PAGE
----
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Wi-Fi Router Charts

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Mesh System Charts

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Using the Serial Port

The device comes configured to automatically pull an IP address from a DHCP server. You can assign a static IP address to the device either via the serial connection or via its web-based menu once it is up and running. If you want to assign a static IP address via the serial connection, you will have to supply power, which requires it being connected to a target PC, since power comes through the USB port. Interestingly, it doesn’t power up unless at least the USB port and a PS/2 connector are connected.  Simply connecting the USB port alone won’t trigger the device to boot.

Once connected sufficiently to power, it boots up. There is no on/off switch, or even a reset button. There are several status lights on the top of the device for power and status, see below. The device took between 60–80 seconds in my tests to completely boot up, as indicated by the status light (Figure 4) going from a blinking to solid state.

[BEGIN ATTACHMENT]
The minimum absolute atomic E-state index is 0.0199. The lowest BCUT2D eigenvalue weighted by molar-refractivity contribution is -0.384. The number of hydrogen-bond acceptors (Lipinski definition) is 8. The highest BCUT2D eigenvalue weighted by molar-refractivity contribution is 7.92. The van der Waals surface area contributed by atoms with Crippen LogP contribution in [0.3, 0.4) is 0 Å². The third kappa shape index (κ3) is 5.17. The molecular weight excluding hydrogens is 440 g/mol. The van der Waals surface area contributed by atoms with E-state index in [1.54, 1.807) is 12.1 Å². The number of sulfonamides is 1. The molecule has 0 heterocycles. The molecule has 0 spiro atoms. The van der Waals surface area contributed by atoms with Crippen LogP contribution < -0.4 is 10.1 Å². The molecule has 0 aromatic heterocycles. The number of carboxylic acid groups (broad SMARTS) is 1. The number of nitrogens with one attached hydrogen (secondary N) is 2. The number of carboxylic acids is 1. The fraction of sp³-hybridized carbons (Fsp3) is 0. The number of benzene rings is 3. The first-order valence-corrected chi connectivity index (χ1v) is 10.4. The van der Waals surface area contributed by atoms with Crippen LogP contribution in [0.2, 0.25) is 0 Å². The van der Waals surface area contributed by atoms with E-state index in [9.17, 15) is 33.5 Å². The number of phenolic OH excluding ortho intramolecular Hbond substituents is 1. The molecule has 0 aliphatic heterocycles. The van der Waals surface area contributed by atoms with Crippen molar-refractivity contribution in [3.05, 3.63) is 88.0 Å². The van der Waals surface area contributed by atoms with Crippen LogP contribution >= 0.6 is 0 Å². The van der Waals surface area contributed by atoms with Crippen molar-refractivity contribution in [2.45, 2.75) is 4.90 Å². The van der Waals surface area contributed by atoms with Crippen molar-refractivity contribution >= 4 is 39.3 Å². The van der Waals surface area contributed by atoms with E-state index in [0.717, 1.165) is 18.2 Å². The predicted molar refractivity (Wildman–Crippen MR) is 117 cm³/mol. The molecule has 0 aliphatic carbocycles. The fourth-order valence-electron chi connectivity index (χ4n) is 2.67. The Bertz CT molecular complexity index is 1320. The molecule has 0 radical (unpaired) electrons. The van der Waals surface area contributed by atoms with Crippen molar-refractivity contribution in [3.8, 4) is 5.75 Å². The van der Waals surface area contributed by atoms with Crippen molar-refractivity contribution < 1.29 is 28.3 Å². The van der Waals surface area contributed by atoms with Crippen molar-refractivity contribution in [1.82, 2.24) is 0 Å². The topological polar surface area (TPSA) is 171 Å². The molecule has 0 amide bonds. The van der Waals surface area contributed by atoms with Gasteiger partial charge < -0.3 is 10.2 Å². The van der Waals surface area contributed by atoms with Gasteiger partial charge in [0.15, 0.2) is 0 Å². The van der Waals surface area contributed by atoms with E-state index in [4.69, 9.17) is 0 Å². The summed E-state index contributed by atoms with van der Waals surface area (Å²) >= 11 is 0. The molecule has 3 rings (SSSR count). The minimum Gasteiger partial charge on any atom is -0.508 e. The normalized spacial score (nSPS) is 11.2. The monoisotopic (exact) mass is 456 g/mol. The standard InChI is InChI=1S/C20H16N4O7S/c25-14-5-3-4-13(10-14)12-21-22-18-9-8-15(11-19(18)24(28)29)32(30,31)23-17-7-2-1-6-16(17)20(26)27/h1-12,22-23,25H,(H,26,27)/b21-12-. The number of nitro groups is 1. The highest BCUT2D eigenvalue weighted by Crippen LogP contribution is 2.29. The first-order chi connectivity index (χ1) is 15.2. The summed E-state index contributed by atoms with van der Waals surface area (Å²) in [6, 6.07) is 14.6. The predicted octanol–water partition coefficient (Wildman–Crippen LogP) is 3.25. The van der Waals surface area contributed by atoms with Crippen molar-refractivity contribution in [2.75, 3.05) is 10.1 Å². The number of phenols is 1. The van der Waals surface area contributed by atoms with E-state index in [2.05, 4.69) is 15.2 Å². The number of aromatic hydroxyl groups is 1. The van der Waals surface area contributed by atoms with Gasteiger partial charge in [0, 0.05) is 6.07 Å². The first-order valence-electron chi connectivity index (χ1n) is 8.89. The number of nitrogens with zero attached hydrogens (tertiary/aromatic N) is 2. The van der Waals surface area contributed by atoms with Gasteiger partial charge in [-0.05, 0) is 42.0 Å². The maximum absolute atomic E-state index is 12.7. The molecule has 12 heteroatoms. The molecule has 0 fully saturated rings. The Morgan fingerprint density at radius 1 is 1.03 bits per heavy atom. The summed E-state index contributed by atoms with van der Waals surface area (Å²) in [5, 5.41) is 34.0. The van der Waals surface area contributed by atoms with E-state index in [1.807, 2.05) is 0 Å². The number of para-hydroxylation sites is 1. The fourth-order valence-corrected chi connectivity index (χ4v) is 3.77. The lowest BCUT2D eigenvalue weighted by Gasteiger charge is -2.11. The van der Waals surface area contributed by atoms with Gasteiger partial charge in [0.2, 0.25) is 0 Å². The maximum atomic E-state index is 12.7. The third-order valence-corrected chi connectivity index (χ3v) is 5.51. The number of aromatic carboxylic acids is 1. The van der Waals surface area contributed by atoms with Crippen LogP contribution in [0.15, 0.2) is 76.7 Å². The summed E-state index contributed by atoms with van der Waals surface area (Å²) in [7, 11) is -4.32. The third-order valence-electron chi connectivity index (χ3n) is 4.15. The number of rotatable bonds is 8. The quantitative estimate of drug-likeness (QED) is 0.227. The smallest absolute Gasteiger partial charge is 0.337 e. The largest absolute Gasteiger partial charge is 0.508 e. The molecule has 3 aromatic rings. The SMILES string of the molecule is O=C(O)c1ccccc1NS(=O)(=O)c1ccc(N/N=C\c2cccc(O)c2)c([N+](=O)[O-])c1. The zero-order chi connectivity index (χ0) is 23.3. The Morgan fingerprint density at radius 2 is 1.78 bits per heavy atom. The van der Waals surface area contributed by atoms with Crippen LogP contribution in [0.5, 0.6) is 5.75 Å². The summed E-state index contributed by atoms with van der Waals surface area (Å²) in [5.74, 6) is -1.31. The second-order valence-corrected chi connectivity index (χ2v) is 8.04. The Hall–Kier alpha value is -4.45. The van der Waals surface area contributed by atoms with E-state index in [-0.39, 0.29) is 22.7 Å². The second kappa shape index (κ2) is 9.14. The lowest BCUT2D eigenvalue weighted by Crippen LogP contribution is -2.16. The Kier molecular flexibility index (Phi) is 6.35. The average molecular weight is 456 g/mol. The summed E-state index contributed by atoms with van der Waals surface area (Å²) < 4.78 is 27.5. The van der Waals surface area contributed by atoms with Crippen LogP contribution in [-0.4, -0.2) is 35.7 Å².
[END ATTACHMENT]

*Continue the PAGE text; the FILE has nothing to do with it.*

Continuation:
Status lights

Figure 4: The Spider's status lights

Connecting to the Spider via the serial connection requires a PC with a working COM (RS232) port, or a USB to COM port adaptor. The only time you’ll need to use the serial connection and menu is if you need to assign a static IP. IP settings are also the only configurable options via the serial connection. All other adjustments need to be made via the web interface.

The COM port connection is pretty straightforward and I was able to easily connect using a HyperTerminal session set at 115200-8-N-1-No.  Assigning an IP address is pretty intuitive, as you can see from Figure 5.

Setting a static IP

Figure 5: Setting a static IP through the serial connection

I tested the Spider by letting it pull an IP address from my LAN DHCP server, which in this case is a Linksys RV042 router, then logging into the Linksys to see what IP address was assigned to the Spider. Just to double-check, I ran a quick ping to the Spider to verify connectivity, and got immediate responses.

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